Very good post - I just don't think that government is the answer unitl they get their own act together. They can't run themselves and manage their own finances - let alone to try and run healthcare. Someplaces it may work, but until our government getting its act together, it will be very difficult here.

  • Stephanie B

    Thanks for the thoughtful responses. I'm not saying correcting this issue is easy. I'm saying I think it can be done. But the first step is to decide making health care a given for everyone is required. We'll probably have issues whatever route we choose (and I agree, Relax Max, on cutting out the fatcat insurance companies). If we don't stand up and say, having 47 million uninsured, having people made destitute by diseases and conditions they did nothing to "deserve", having people forgo treatment because it's medicine or food, that can't be acceptable.

    Once we've determined that such a situation is not acceptable, we can and will find a solution. It's the in-between state where those that are "covered" shrug their shoulders over those that are struggling, largely because they haven't seen how ineffective being covered is if you get colon cancer or breast cancer and because they can't see past their own interests.

    If we say, no one goes uncovered and we will streamline the reimbursement system so doctors can go back to practicing medicine instead of spending their energy trying to make a living while tangling with insurance companies, we'll have made a start. We will have to pay for our healthcare, but we are paying now, believe me, and we're still not breaking even.

    I don't know the final answer, but I'm afraid we will never find it until after we admit what we have now is just not good enough.

    And, Relax Max, you couldn't have given me a better compliment.

  • Patricia Rockwell

    I saw this issue when we purchased our present home. The young couple we bought it from had to sell it because they had to move in with their parents. Why? Were they irresponsible? No. They had just had twins--born several months prematurely-- and even though they had good health insurance with the husband's work, the cost of neonatal intensive care for months for two babies totally used up all of their coverage. Although we were actually doing them a favor by buying their home, I felt guilty.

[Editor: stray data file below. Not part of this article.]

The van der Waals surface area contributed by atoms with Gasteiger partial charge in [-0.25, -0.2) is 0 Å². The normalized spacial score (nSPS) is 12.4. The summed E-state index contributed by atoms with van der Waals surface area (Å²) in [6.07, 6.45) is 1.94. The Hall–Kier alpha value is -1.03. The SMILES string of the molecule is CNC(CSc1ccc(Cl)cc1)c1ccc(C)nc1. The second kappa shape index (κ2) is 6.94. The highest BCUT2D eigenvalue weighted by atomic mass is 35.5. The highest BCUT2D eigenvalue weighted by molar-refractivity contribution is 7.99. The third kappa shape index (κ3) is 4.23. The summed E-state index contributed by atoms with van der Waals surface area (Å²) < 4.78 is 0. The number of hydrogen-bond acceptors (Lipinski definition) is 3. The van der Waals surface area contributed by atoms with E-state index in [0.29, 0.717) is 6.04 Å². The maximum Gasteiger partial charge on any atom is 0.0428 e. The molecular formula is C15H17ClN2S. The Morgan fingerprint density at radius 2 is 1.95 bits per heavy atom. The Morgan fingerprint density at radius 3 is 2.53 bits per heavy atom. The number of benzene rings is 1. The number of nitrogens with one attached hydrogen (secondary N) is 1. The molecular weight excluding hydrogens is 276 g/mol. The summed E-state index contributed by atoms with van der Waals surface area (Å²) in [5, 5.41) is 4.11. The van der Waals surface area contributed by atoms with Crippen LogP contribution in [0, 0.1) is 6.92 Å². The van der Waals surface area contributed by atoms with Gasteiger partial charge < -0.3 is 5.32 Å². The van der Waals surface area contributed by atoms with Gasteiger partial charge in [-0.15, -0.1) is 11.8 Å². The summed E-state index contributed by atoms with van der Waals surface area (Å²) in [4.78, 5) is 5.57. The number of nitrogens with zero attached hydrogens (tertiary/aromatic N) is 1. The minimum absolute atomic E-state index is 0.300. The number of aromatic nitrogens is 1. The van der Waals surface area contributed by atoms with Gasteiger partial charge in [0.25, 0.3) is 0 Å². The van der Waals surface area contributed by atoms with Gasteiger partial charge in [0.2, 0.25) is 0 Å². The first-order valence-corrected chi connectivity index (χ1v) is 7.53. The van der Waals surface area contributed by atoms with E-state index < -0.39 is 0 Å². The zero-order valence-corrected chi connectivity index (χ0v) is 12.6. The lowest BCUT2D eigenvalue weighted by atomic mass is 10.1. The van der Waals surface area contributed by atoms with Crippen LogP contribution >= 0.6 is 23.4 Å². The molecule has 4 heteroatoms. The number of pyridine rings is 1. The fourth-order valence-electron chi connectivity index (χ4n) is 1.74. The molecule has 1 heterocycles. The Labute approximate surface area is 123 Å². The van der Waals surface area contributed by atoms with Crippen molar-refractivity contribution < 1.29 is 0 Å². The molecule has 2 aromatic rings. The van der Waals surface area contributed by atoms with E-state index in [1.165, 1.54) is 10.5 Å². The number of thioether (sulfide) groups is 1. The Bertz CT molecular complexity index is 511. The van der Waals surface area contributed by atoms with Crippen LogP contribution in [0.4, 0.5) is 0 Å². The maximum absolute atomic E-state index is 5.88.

• Stephanie B

    It's too common. I have friends with Federal government insurance that lost their home when he got prostate cancer and had to scramble to work jobs in different cities because they were a higher pay grade. He survived the cancer, but what a nightmare afterwards.

    I had a baby and Lee had a vasectomy last year. No complications, no headaches, everyone healthy, but it was still thousands out of pocket with our excellent insurance. How do people living closer to the poverty line cope? What if the baby was born early or caught pneumonia? The cost could be devastating.

    I had a friend whose baby, born four month premature, was in the hospital for more than a year. I can't even imagine the costs involved.

  • Phyl

    I'm always kind of astonished that people can say, "Government doing it just can't work," when they've got, well, the second-largest country on earth sitting right on top of their heads -- doing it.

    Universal health care, managed by government agencies, can't work?? I look around my country and all I can think is, "Voila!"

  • Stephanie B

    A number of the complaints just don't wash. We can't trust the government for health care (unless we're over 65 or a veteran), but we can trust the government to supply water, provide police, libraries, postal services, fire services, emergency services, armed services, and schools. That's right, we can't trust 'em with pharmaceuticals, but we can trust them with nuclear weapons.

    Especially compared to the private sector who always puts the little guy first!

    Do you know why politicians are always trotting public-private solutions? You can't get a kickback from an all-public solution.

  • Bob Johnson

    I could never figure out why the US can't get it together and do some kind of universal medical program, they can send a man to the Moon, have the most powerful military in the world, yet when it comes to taking care of their own, the are sadly missing the boat, we must be missing something in the equation, like maybe special interest groups that want to keep it the way it is for some reason. Again I am so lucky to be living in Canada.